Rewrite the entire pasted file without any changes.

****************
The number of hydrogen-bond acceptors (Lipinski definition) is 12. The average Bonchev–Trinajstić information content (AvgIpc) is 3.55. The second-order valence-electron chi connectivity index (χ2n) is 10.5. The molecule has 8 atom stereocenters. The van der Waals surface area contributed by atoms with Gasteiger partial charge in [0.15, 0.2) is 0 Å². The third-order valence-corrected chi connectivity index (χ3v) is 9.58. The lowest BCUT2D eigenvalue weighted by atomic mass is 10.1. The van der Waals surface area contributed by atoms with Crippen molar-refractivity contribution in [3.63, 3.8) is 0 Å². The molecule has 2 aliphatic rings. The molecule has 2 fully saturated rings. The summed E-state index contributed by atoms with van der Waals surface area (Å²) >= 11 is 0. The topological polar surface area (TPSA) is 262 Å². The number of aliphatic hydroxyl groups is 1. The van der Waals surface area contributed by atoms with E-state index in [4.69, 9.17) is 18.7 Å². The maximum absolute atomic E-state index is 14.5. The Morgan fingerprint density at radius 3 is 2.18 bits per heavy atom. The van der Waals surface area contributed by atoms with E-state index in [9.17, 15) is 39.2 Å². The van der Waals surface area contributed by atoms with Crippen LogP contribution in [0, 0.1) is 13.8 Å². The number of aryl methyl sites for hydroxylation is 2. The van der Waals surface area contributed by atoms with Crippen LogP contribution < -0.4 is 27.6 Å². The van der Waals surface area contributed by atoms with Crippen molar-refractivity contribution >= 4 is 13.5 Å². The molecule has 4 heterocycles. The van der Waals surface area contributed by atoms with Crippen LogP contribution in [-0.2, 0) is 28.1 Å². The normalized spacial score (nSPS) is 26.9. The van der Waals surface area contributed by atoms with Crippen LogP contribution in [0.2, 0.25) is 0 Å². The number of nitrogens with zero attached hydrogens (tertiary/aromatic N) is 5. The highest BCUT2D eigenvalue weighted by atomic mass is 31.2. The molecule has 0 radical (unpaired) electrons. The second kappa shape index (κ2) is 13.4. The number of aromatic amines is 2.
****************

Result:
The number of hydrogen-bond acceptors (Lipinski definition) is 12. The average Bonchev–Trinajstić information content (AvgIpc) is 3.55. The second-order valence-electron chi connectivity index (χ2n) is 10.5. The molecule has 8 atom stereocenters. The van der Waals surface area contributed by atoms with Gasteiger partial charge in [0.15, 0.2) is 0 Å². The third-order valence-corrected chi connectivity index (χ3v) is 9.58. The lowest BCUT2D eigenvalue weighted by atomic mass is 10.1. The van der Waals surface area contributed by atoms with Crippen molar-refractivity contribution in [3.63, 3.8) is 0 Å². The molecule has 2 aliphatic rings. The molecule has 2 fully saturated rings. The summed E-state index contributed by atoms with van der Waals surface area (Å²) >= 11 is 0. The topological polar surface area (TPSA) is 262 Å². The number of aliphatic hydroxyl groups is 1. The van der Waals surface area contributed by atoms with E-state index in [4.69, 9.17) is 18.7 Å². The maximum absolute atomic E-state index is 14.5. The Morgan fingerprint density at radius 3 is 2.18 bits per heavy atom. The van der Waals surface area contributed by atoms with E-state index in [9.17, 15) is 39.2 Å². The van der Waals surface area contributed by atoms with Crippen LogP contribution in [0, 0.1) is 13.8 Å². The number of aryl methyl sites for hydroxylation is 2. The van der Waals surface area contributed by atoms with Crippen LogP contribution < -0.4 is 27.6 Å². The van der Waals surface area contributed by atoms with Crippen molar-refractivity contribution >= 4 is 13.5 Å². The molecule has 4 heterocycles. The van der Waals surface area contributed by atoms with Crippen LogP contribution in [-0.2, 0) is 28.1 Å². The normalized spacial score (nSPS) is 26.9. The van der Waals surface area contributed by atoms with Crippen LogP contribution in [0.2, 0.25) is 0 Å². The number of nitrogens with zero attached hydrogens (tertiary/aromatic N) is 5. The highest BCUT2D eigenvalue weighted by atomic mass is 31.2. The molecule has 0 radical (unpaired) electrons. The second kappa shape index (κ2) is 13.4. The number of aromatic amines is 2.